Not only has Speaker Denny Hastert thoroughly mishandled the Mark Foley incident, he has been an ineffective leader, one who has failed to communicate broad policy and philosophical goals for the House GOP. Thanks to Hastert, there has been no guiding Republican message emanating from the House — a huge missed opportunity, to say the least.
I’ll deal first with the Washington scandal du jour. In 2002, Foley thanked that year’s class of congressional pages with a bizarre, tearful speech that smacked of a guilty conscience and hypocritical emotions. According to the ABC Blotter, "Some of the very same pages in the chamber that day would months later receive Foley’s sexually explicit messages." Clearly, Foley has acute problems.
But Republican staff warned congressional pages five years ago to watch out for Foley, now the former representative from Florida. Yet Hastert took no action.
Last year, sick e-mails from Foley were passed on to the speaker’s staff. But again, no action was taken.
This past spring, more Foley complaints were raised with three GOP leaders — including Hastert. Yet the speaker took no action.
The red flags were there, and in not acting decisively, Hastert failed his party. But he also short-changed a key Republican constituency — the GOP’s vital evangelical Christian base, which rightly trumpets the need for clear, pro-family moral and ethical standards in politics in order to stop the secular trend of moral relativism and the demoralizing rejection of faith.
The time has come for a change in the GOP caucus. But in the wake of the Foley incident, such a change may well occur as the GOP assembles a minority caucus next January.
And Republicans have Denny Hastert to thank for that — and not only because he couldn’t cut a messy scandal off at the pass. I would describe Hastert’s leadership of the House in general as negligent.
Former House Speaker Newt Gingrich was message-driven. So was former House Majority Leader Dick Armey. But since their departures, the House leadership has failed to deliver a clear and cohesive Republican message on low tax rates, budget restraint, earmark reform, private savings accounts for Social Security and healthcare, and firm oversight of the Iraq war and the Katrina cleanup.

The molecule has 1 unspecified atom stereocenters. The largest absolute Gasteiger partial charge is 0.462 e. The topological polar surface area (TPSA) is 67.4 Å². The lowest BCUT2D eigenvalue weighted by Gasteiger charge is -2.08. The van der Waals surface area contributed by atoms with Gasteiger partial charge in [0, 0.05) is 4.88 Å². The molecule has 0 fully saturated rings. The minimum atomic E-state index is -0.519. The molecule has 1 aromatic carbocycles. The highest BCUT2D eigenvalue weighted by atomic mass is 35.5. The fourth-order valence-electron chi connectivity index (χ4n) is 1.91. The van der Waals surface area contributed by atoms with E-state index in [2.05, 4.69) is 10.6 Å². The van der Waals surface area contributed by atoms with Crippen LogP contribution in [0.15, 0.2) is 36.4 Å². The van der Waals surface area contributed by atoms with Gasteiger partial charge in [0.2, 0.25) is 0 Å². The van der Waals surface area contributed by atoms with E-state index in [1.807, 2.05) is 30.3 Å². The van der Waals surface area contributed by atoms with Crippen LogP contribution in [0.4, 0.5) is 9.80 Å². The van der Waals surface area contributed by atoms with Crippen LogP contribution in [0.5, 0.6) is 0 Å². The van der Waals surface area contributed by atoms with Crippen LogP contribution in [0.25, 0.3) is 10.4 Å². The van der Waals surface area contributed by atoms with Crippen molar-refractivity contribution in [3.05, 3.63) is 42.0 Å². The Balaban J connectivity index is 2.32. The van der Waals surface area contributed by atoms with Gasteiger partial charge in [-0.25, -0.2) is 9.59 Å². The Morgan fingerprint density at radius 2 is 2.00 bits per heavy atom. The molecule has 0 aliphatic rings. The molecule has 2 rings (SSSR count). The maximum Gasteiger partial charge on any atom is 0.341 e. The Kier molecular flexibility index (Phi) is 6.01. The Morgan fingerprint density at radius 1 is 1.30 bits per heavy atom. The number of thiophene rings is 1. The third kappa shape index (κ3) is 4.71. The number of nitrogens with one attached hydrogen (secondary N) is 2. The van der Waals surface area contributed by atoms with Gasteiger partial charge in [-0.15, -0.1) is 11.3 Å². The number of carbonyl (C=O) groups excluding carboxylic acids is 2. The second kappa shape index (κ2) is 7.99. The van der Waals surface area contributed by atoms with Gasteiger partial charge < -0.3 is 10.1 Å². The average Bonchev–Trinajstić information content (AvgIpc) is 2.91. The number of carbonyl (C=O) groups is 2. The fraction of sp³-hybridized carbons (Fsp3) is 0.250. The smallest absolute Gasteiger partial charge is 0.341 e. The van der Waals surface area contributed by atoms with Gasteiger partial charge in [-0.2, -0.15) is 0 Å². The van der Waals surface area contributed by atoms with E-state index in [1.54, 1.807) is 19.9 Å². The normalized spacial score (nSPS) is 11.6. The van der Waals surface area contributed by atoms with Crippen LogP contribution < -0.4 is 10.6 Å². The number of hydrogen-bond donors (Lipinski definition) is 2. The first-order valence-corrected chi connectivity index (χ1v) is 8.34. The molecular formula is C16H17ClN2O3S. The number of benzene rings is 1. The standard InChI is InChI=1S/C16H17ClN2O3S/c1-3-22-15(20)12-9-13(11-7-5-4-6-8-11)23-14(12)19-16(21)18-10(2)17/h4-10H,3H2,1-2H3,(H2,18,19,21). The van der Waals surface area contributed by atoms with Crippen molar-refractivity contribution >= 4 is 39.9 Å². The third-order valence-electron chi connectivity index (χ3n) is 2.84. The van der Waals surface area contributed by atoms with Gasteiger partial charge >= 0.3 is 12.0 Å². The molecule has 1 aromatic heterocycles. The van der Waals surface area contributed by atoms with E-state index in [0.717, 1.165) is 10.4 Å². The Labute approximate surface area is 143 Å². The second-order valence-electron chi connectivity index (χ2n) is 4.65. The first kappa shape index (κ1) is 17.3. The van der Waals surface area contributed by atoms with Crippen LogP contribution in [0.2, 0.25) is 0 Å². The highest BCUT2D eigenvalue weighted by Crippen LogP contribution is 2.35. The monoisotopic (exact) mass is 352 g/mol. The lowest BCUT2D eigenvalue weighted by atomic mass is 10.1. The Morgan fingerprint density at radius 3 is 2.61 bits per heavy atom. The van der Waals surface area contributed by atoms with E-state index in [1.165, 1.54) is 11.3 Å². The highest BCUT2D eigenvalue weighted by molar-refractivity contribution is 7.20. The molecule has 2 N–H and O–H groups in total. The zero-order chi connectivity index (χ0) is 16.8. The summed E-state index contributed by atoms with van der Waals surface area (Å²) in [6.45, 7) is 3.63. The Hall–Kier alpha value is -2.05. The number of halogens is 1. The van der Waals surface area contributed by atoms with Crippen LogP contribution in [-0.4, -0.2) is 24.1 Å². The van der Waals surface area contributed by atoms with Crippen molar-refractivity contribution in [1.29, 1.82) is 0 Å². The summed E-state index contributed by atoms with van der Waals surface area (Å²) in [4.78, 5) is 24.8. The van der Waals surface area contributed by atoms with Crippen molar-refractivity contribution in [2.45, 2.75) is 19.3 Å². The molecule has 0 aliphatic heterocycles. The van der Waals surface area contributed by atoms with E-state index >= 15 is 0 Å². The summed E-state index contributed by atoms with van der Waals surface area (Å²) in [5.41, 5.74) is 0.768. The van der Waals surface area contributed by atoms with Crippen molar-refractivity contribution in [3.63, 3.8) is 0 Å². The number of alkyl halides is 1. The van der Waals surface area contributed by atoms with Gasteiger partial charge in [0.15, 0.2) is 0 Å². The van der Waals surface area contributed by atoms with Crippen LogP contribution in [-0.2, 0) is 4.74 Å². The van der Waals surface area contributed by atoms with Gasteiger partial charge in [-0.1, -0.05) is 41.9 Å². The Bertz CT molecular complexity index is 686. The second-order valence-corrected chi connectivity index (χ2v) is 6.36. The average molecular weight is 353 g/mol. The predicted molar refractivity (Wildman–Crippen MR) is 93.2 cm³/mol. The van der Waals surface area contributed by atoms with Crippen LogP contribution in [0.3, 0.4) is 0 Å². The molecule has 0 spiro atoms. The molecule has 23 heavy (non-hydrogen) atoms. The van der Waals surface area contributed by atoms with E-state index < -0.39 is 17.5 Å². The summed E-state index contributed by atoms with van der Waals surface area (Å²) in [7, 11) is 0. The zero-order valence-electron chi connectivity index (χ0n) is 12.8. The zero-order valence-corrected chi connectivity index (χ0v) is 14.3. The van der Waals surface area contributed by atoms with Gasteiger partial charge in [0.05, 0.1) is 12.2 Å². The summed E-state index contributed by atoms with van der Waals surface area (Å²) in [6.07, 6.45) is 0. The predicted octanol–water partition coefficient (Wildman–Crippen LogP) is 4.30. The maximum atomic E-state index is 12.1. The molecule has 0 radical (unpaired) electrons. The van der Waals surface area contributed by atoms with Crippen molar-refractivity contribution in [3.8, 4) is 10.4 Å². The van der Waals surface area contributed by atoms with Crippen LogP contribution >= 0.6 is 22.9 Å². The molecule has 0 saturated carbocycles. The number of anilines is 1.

Rather than a winning message of economic growth, a strong defense and optimism for the future, Hastert has given us silence. And where’s his response to the House Democrats, who take every opportunity to speak up?
House Democrats are weak on defense, frail on national security and opposed to anti-terrorist measures such as warrantless wiretaps, data-mining for al-Qaida phone calls, and the interrogation and detention of the enemy. Meanwhile, House Democrats want to raise taxes, unleash a government takeover of healthcare and de-fund the war on Iraq.
Where’s the counterpunch from the Republican speaker?
House stalwarts like David Drier, Mike Pence and John Shadegg have all tried to generate a strong GOP message. But Hastert has stepped in their way. It’s as if no unified GOP message is possible while Hastert is in charge. Hastert wants things quiet.
Seldom does he make himself available to the press, including various cable and broadcast talk shows. He has operated as a behind-the-scenes player, someone who is worried more about process and compromise than advancing Republican philosophy.
And there are consequences to such reticence. Tax reform has gone by the wayside. So has spending reform. So has free trade. So has true immigration reform.
Yes, Hastert’s House did extend the investor tax cuts. But where has Hastert been on abolishing or reforming the multiple taxation of capital? On the need to greatly expand all forms of personal savings accounts to cover retirement, healthcare and education? On any program that would reach out to the "investor class" or "ownership class"?
Hastert doesn’t lead — he drops the ball.
He never discusses key election issues, particularly economic issues. Where is he on the Bush bull market for stocks; or the not-too-hot, not-too-cold, but steadily expanding Goldilocks economy; or the resiliency of the American consumer; or plunging gasoline prices; or the remarkable profit-making health of U.S. businesses in the aftermath of President Bush’s supply-side tax cuts?
Recent polls from the Los Angeles Times and Gallup show that the public approves of the economy, yet refuses to give Bush or the GOP any credit for it. This in good part is a failure of Hastert and his leadership group, who for some reason never talk about the obvious economic successes of their very own polices.
President Bush has been out on the campaign trail, heroically selling tax cuts, the economy and national security. Dennis Hastert has been nowhere to be found. He was quiet on Foley when he should have been loud, but his silence is no isolated incident.
The speaker should step aside.